One of Prince Edward Island’s myths is that with the decline of wooden shipbuilding in the 1860s the province suddenly became a mercantile backwater. There were small schooners servicing smaller ports, especially where rails did not run, well into the mid-20th century but with few exceptions such as the Ocean Steamships S.S. Prince Edward and the Steam Navigation Company’s S.S. Summerside, Islanders failed to embrace the change from wood and wind to iron, steel and steam.
Like most generalizations this has a good deal of truth in it. However, there were exceptions and the experience of the S.S. William is an example of Islanders bucking the trend. The steamer William, unlike local coastal boats like the Harland, City of London, and Electra was not a regular visitor to outports and did not possess a faithful following of farmers and excursionists. She was part of a larger fleet of tramp steamers which went where there were cargos and carried anything that would pay the bills. For some she was simply a tired old steamer but for others she was as essential as rail cars and tractor trailers are today, carrying cargos of produce and cattle away from the Island and bringing back the coal and general goods that the Island needed.
The William was a small ship as steamers go, just 120 feet long and 20 wide and registered at 210 tons. And she was well used before she came to the Island. Built on the Tyne in 1876 she was a coal carrier sailing out of Bristol. After a dozen years in the British Isles she was “sold foreign” and came to Prince Edward Island. Her new owners were Donald Farquharson a Charlottetown merchant and MLA (and later premier) and Captain Ronald McMillan who had a coal yard on the Charlottetown waterfront as well as West River connections.
She reached the Island in May 1888 and was immediately put into service. Unlike the arrival of new passenger steamers the new vessel in the harbour attracted little notice as she began an irregular service. In 1888 she visited Boston carrying potatoes, Cow Bay (now Port Merion) Cape Breton picking up coal for the Island, Pictou, Mulgrave and other small ports including Pownal. She solicited freight shipments to Boston or Montreal or cattle bound for St. John’s Newfoundland. Coming to the Island she usually had general goods or coal. 1889 trips included a delivery of 60 head of cattle from Stanley Bridge to St. Pierre and Newfoundland, shipments of coal from Sydney to Stanley Bridge, potatoes and produce to Boston and New York, and at least one trip to Montreal with general cargo.
Without surviving records it is difficult to know if the venture was profitable. Clearly one of the partners in the business had concerns. In May 1890 evidence was heard in Chancery Court where Donald Farquharson brought an action against Capt. Ronald McMillan, the managing partner, claiming that the steamer had not been managed in a careful and prudent manner and asking that the court appoint a new manager and have the accounts reviewed and disallow expenses. The court however found that there had been no mis-management. The action obviously suggested the lack of a harmonious partnership. The year had not been kind to the William as she required a new boiler and only weeks later she struck hard on Tormentine Reef on a voyage with coal from Sydney to Miramichi and had to be beached to prevent her from sinking. That may have ended her work for the season as she was hauled up on the hard in Charlottetown for extensive repairs including replacement of several broken hull plates and re-riveting of the ship from stem to stern, a job which kept eleven men employed for the whole winter. These were serious financial issues and led late in the year to an Admiralty Court action by the crew for unpaid wages. This resulted to a seizure and sale of the vessel. By early December ownership was in the hands of Captain Ronald McMillan and his brother Hugh from New Haven.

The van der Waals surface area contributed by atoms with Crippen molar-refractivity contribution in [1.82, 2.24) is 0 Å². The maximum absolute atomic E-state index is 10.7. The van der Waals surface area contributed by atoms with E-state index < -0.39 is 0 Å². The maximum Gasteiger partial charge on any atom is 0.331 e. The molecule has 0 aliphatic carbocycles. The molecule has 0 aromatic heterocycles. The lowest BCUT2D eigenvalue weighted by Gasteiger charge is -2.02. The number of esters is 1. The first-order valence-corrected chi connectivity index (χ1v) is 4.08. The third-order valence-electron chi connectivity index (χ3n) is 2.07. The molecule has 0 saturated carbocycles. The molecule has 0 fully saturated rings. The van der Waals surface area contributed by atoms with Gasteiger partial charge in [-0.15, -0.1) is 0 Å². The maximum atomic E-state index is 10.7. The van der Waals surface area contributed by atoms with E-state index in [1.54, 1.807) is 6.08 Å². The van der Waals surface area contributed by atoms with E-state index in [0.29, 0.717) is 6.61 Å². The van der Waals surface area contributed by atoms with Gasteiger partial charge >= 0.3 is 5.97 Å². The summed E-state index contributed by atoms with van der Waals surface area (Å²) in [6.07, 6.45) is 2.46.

Re-launched in April of 1891 she returned to itinerant voyages to and from the Island with potatoes, produce coal and what ever other cargo she could secure. In June she carried 7,300 cases of lobster to New York, the largest shipment ever made by a single shipper. The end of that year was also the end of the McMillan Brothers William. The William was lost on the rocky shores of St. Pierre on 28 December and one unfortunate seaman lost his life. Seven others were saved by St. Pierre fishermen who were later rewarded for their actions by the Government of Canada – $3.00 each for 15 fishermen.
The experience with the William did not necessarily serve as a cautionary tale. The steamer was not Farquharson’s only shipping venture. In 1889 he had purchased a Clyde-built vessel, the 150 foot iron screw steamer Coila and it seems to have operated in competition with McMillan through 1891. The Coila was lost off Cuba in 1896. After that there seems to have been little appetite on the Island for coastal vessel operations. Tramp steamers would come and go from Charlottetown harbour for decades to come but they would be owned and registered elsewhere.